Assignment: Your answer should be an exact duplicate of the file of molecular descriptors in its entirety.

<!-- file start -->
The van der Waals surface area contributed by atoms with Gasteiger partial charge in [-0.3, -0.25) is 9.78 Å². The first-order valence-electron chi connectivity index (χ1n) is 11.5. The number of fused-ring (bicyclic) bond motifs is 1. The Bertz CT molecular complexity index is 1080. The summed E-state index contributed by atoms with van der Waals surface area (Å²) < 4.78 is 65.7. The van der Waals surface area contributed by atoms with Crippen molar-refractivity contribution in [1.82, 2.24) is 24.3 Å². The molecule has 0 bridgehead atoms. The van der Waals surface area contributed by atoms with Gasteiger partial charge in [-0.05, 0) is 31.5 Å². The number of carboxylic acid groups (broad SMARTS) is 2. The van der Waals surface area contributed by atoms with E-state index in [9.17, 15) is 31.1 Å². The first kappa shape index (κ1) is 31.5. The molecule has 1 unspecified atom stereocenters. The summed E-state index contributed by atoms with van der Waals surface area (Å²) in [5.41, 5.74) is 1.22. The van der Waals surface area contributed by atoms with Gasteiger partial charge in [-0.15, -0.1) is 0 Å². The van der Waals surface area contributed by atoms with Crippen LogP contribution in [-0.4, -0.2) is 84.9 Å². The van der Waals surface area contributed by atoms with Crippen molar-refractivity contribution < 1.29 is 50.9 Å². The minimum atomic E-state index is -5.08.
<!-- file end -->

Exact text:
The van der Waals surface area contributed by atoms with Gasteiger partial charge in [-0.3, -0.25) is 9.78 Å². The first-order valence-electron chi connectivity index (χ1n) is 11.5. The number of fused-ring (bicyclic) bond motifs is 1. The Bertz CT molecular complexity index is 1080. The summed E-state index contributed by atoms with van der Waals surface area (Å²) < 4.78 is 65.7. The van der Waals surface area contributed by atoms with Crippen molar-refractivity contribution in [1.82, 2.24) is 24.3 Å². The molecule has 0 bridgehead atoms. The van der Waals surface area contributed by atoms with Gasteiger partial charge in [-0.05, 0) is 31.5 Å². The number of carboxylic acid groups (broad SMARTS) is 2. The van der Waals surface area contributed by atoms with E-state index in [9.17, 15) is 31.1 Å². The first kappa shape index (κ1) is 31.5. The molecule has 1 unspecified atom stereocenters. The summed E-state index contributed by atoms with van der Waals surface area (Å²) in [5.41, 5.74) is 1.22. The van der Waals surface area contributed by atoms with Gasteiger partial charge in [-0.15, -0.1) is 0 Å². The van der Waals surface area contributed by atoms with Crippen LogP contribution in [-0.4, -0.2) is 84.9 Å². The van der Waals surface area contributed by atoms with Crippen molar-refractivity contribution < 1.29 is 50.9 Å². The minimum atomic E-state index is -5.08.